With Jeshurun being such a meanie, God decides that he will provoke him back by sending a “foolish nation” (Deut. 32:21) after the Israelites, to heap evils on them and kill them – even “the suckling child” (Deut. 32:25). So there’s that mercy and ‘slow to anger’ stuff he’s been talking about. In fact, it seems that the only thing preventing him from destroying the people entirely is that the nations he sends in to do his dirty work might come to think that they achieved their victories for themselves, rather than crediting God with being so totally awesome.

God will also rub it all in a bit. When the people have been conquered, he will ask them Where are your gods now? “Let them rise up and help you, let them be your protection!” (Deut. 32:38).

Then God goes on for a bit about what a gross, vindictive jerk he is.

Go up the mountain

With the song finished, God sends Moses up to Abarim, Mount Nebo, to look down on the Promised Land. Once there, he will die, as Aaron died, because they “broke faith with me [God] at the waters of Meribath-kadesh, in the wilderness of Zin; because you did not revere me as holy in the midst of the people of Israel” (Deut. 32:51).

Meribath-kadesh seems to be yet another name for Massah and Meribah from the stories we saw in Exodus 17 and Numbers 20.

Deuteronomy 29-30: The sealing of the covenant

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In these two chapters, Moses concludes his treatise. Once again, he summarizes the journey so far and the sorts of awesome works God has used to demonstrate his power, including the fact that they’ve been wandering in the desert for forty years without their clothes or sandals wearing out. Personally, I’d say that might be more indicative of losing a couple calendars, time warps, accidentally entering the Fey lands, or perhaps a testament to the quality of pre-WalMartization clothing.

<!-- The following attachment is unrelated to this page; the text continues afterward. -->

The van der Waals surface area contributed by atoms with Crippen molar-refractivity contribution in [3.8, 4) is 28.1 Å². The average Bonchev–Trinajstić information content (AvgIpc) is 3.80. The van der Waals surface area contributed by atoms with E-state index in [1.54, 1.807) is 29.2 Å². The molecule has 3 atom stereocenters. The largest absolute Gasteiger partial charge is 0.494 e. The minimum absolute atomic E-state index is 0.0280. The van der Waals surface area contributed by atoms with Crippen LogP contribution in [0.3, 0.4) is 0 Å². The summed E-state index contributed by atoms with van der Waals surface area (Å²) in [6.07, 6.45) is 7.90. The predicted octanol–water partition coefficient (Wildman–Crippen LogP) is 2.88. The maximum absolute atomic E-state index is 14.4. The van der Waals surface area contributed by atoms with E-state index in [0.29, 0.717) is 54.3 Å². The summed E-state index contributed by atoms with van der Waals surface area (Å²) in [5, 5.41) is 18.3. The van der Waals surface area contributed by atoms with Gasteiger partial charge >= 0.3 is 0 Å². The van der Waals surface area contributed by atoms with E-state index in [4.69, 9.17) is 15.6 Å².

There’s another mention of conquering lands from King Sihon of Heshbon and Og of Bashan, giving their lands to the tribes of Reuben, Gad, and Manasseh.

Coming to the present, the people are gathered at Mount Horeb to swear to the covenant, which will be binding not only on them, but also those who are not present (I assume he means the descendants).

A Poisonous Root

Moses reminds the people to beware of anyone who approaches the covenant without full commitment, “lest there be among you a root bearing poisonous and bitter fruit” (Deut. 29:18).

The Olive Trees, by Vincent van Gogh, 1889

The Olive Trees, by Vincent van Gogh, 1889

Further, no one should think that simply agreeing to the covenant is enough, that they’ve done their good deed, and can then continue to “walk in the stubbornness of my heart” (Deut. 29:19).

This is actually quite a good point and something that made me rather cynical when I worked for not-for-profits. Generally, people in my sector (at least in my corner of the sector) earned less than their for-profit or public sector doubles. I noticed that a lot of my co-workers, particularly the higher ups, seemed to think that they were earning their brownie points by working in the sector, so they didn’t have to do other little acts of kindness – like treat the people at the bottom of the totem pole with respect and fairness, or not steal people’s labelled lunches from the common refrigerator (seriously, what is someone making $100K+ doing stealing the lunch of someone who makes under $30K??).